News tends to be slow Christmas Day, Boxing Day and New Year’s Day, and there’s not much of consequence in between, but when news does return — wham! — it can be extremely jarring.
One day you’re ooohing and aaahing as fireworks burst overhead and the world grows another year older, and the next your hopes for a better, saner 2013 are dashed by a Globe and Mail headline reading, “How Canadian troops could end up in Mali.”
The flashy sparkles of “Hades Hailstorm” become a colourful memory, and you wonder whether another string of nightclub bombings has occurred to prompt talk of sending Canadian soldiers to the rescue.
No, that would be Bali, the popular Indonesian tourist destination. Not to be confused with Mali, one of dozens of obscure African nations.
As is usual with obscure African nations, Mali occasionally makes the news. So far, no internationally famous celebrity has taken up its cause. Angelina Jolie has not visited, George Clooney is nowhere to be seen and Bono has not flown to Washington to talk about it with U.S. President Barack Obama. Rock stars have not held an aid concert.
Off the beaten track
Mali is less well known than its legendary city, Timbuktu.
In the West, “Timbuktu” has long been used to describe extreme distance or isolation, in such phrases as “from here to Timbuktu” or “all the way to Timbuktu” and so on. It even became part of pop culture with “Between Time and Timbuktu,” a script by American author Kurt Vonnegut.
Over the past few decades, Timbuktu has receded — so to speak — even further in Westerners’ consciousness. Reminders of its existence came in news reports last spring when gun-lugging louts who are really enthusiastic about their religion took control of the town.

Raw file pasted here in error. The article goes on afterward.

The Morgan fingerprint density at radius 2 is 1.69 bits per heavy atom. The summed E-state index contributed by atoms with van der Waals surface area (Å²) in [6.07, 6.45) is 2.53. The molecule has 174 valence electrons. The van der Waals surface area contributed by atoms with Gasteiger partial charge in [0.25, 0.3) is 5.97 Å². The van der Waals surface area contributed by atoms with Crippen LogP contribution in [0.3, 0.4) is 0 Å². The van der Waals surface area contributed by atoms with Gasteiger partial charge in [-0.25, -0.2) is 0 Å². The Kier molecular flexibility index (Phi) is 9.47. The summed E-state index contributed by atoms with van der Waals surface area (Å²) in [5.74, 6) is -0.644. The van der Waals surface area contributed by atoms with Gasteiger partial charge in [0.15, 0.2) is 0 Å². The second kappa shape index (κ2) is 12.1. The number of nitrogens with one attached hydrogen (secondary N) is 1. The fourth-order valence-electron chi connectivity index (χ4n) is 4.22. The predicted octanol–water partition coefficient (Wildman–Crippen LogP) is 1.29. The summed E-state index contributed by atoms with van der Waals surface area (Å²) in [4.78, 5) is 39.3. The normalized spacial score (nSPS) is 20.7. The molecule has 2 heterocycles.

Current rules in Timbuktu
prohibit music, drinking and football/soccer. Adulterers are stoned. (Not with pot, with rocks.) Thieves are mutilated. Westerners can only wonder whether residents of Timbuktu shot off fireworks this week to celebrate the arrival of the 7th century.
On our way?
Thus we come full circle, to newspaper headlines about the possibility of sending Canadian troops to Mali to help its government deal with its internal mayhem and discord.
Defence Minister Peter MacKay said this week Canada could send military advisers to Mali sometime this year to help train its army.
Such interventionist urges seem to arise from the so-called R2P doctrine — responsibility to protect.
Politicians and diplomats will appeal to our better sides by saying R2P defends innocents.
But really, it is just jargon for sticking your guns in where they don’t belong.
If your neighbour behaved this way, you would call him or her a busybody.
Defence ministers, prime ministers and presidents are apparently unable to learn lessons from places such as Afghanistan and Iraq (and, in a previous generation, Vietnam). One important lesson is that when outsiders butt in, the local citizenry is likely to tell them to butt out.
In related news, the United Nations used R2P arguments this week to suggest international intervention in Syria’s ongoing civil war. It’s a good thing all those Western conservative governments ignored leftist calls to curtail military spending — otherwise there wouldn’t be enough soldiers to go around.
R2P skeptics are inclined to ask: how did it work out in Libya?
Have our newfound friends there supplied a satisfactory answer about why they expressed their thanks by murdering the American ambassador?
In some unfortunate places, life is too cruel and brutal. Good intentions, R2P or otherwise, won’t change that.
MacKay should explain to Canadians why we should send even a pair of boots to Mali, let alone a soldier wearing them.
Brian Jones is a desk editor at The Telegram. He can be reached at firstname.lastname@example.org.